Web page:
How to Decommoditize Your Product: The Grey Goose Story

The company’s first foray into marketing its product was the Grey Goose Martini. As one of the most expensive cocktails in New York City, a martini costs $15-20 dollars at a bar or restaurant. However, when Grey Goose marketed their cocktail in 1987 by selling it for 75 cents to bartenders and restaurants who served them free as part of their customer base custom to increase sales volume on high margin products like vodka and caviar., they found themselves not only with increased revenue from more orders but also capturing customers that would have never seen before because they cannot afford these types of drinks

The “grey goose bottle moving goose” is a story of how Grey Goose successfully decommoditized their product. The company was able to do this by changing the image of their logo, and then focusing on creating a new brand identity that would appeal to a younger demographic.

Have you heard the phrase “decommoditize” before? Most likely not. Surprisingly, it is a tactic utilized by some of the world’s most successful corporations to increase their profit margins. To comprehend what it means to decommoditize anything, however, we must first grasp what a commodity is. So,

“What is a commodity?” I ask.

“A commodity is an economic product or service that possesses complete or significant fungibility, which means that the market accepts instances of the good as comparable regardless of who created them,” Alexa explains.

Perhaps Alexa needs the assistance of a translation. A commodity is a product or service that may be used interchangeably with other similar items or services. Commodities are often utilized as raw materials in the manufacture of other items or services. The quality of a particular product may vary somewhat from producer to producer, but it is generally consistent.

Let’s get started now that it’s out of the way. Commodities are necessary and widely utilized in daily life. Metals like gold, copper, and iron are among them. Fuels like gasoline and ethanol are among them. Agricultural items such as wheat, maize, cereal, cocoa, and coffee are also commodities.

Commodities are well-known for their “elastic” demand. When the price of an item has a big impact on how much people want to purchase, it’s called elastic demand. They’ll purchase a lot more if the price drops just a bit. They’ll basically quit purchasing if prices climb even a little.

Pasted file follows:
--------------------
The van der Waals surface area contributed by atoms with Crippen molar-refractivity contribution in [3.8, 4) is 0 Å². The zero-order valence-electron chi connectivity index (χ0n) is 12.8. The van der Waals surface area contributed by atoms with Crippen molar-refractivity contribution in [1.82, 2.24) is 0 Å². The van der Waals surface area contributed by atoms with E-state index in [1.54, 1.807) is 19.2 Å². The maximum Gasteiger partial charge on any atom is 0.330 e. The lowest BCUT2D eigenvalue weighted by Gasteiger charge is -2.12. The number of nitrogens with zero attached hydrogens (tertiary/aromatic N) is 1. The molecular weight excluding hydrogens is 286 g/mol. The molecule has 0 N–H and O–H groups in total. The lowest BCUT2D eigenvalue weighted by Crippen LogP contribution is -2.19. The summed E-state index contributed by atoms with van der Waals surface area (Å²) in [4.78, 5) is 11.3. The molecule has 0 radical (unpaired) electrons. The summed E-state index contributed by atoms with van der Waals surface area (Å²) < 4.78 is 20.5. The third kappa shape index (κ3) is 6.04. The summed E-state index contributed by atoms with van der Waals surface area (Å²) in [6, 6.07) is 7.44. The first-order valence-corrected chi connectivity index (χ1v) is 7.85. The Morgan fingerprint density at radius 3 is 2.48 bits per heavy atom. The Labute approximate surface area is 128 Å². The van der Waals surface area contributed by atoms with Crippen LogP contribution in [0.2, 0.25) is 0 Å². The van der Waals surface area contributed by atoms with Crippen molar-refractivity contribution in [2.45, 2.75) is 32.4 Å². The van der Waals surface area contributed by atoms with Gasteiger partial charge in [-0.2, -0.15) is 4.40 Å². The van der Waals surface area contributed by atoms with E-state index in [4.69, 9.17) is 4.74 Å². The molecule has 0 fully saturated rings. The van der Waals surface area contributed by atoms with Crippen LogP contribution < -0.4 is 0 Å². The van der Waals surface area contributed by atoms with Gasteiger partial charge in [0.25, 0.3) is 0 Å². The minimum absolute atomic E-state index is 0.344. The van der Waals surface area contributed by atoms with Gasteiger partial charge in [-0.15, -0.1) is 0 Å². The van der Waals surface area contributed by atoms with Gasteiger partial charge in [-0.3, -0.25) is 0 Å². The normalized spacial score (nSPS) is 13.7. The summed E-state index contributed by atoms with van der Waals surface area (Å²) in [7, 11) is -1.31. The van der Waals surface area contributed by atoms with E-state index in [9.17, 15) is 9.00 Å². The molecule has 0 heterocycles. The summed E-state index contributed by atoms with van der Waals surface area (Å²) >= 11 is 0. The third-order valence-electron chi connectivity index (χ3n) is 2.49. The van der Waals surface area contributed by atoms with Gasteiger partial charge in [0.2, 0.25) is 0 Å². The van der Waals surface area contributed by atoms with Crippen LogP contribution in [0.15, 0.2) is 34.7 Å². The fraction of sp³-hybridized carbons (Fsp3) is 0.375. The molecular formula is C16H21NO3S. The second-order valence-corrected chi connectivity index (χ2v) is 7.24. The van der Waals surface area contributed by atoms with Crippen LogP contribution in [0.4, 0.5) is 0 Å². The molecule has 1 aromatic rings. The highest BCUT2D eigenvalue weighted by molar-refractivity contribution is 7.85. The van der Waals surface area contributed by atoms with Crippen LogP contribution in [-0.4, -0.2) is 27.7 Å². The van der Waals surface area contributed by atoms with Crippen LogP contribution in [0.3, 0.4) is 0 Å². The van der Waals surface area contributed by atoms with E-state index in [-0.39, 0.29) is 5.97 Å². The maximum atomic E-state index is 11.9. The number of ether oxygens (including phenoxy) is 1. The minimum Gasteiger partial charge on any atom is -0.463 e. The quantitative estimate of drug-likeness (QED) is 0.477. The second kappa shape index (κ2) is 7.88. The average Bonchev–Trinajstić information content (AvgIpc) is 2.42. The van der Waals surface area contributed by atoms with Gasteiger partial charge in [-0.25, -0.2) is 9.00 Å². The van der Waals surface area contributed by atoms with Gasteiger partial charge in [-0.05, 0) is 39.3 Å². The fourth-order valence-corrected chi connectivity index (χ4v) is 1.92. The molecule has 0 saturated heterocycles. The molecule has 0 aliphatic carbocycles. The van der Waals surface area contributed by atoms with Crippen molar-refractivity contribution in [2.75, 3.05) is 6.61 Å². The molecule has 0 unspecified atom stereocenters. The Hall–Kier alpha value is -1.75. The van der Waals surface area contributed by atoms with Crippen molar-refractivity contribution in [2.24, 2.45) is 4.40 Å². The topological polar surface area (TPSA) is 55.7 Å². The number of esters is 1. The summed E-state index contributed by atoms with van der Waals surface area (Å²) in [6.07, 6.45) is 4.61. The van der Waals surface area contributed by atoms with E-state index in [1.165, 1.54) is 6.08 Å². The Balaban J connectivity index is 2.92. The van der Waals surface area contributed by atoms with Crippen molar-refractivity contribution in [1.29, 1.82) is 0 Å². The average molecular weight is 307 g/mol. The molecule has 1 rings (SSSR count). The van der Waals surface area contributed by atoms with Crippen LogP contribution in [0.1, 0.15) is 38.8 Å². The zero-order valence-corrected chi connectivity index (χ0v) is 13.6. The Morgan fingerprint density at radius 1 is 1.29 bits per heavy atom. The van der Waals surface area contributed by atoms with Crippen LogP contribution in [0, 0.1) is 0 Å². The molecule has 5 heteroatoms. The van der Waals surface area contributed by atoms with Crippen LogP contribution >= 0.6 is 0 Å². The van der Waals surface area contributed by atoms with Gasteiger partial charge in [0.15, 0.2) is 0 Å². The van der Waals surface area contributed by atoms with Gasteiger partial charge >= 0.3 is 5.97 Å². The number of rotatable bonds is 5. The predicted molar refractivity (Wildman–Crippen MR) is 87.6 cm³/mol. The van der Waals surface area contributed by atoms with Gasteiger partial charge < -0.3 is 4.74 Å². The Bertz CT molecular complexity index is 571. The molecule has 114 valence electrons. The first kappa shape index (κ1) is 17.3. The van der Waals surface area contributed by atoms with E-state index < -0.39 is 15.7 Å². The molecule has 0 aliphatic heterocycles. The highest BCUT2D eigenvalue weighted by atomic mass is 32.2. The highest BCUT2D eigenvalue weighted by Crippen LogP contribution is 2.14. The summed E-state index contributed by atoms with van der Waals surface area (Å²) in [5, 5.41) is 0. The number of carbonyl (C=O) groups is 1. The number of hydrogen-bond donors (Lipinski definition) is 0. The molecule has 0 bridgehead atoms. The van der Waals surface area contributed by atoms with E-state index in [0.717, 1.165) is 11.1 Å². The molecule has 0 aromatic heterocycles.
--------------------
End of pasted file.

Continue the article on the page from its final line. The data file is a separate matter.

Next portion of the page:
Did any well-known firms spring to mind as you read the names of the various commodities? Did you think of Kellogg’s when you heard the word cereal? Did you think of Nestlé when you saw chocolate? What is the reason behind this? It’s completely illogical. Why should we care where we receive commodities if they are interchangeable? What difference does it make whether our chocolate comes from Nestlé? Or our Kellogg’s cereal?

We wouldn’t care about a brand name if we treated these items merely as commodities. We’d simply purchase the lowest choice and go about our business. You and I, on the other hand, do not do so. We’re looking for a well-known brand. Decommoditized items are what we’re looking for. To get more into this concept, I’ll talk about Grey Goose, a firm for whom I have a lot of respect.

How to Decommoditize Vodka Successfully

Grey Goose is a vodka manufacturer. “Grey Goose isn’t simply vodka!” I can already hear the shouts. It has a delicate flavor, and its water originates from natural springs in France…” Please don’t make me suffer. Several blind taste tests have shown that Grey Goose is no better tasting than a middle-tier vodka like Titos or Smirnoff.

I’m not trying to make a negative statement about Grey Goose. It’s one of my favorite vodkas, in fact. It was my drink of choice on fraternity dating nights in college. I anticipated that purchasing Grey Goose would prevent me from seeming to be the party’s most broke youngster. When in actuality, I couldn’t even afford a Starbucks venti macchiato.

But, if Grey Goose doesn’t taste any better than cheaper vodkas, why do we keep purchasing it? To grasp this, we must go into the history of Grey Goose and learn how it all began.

The History of Grey Goose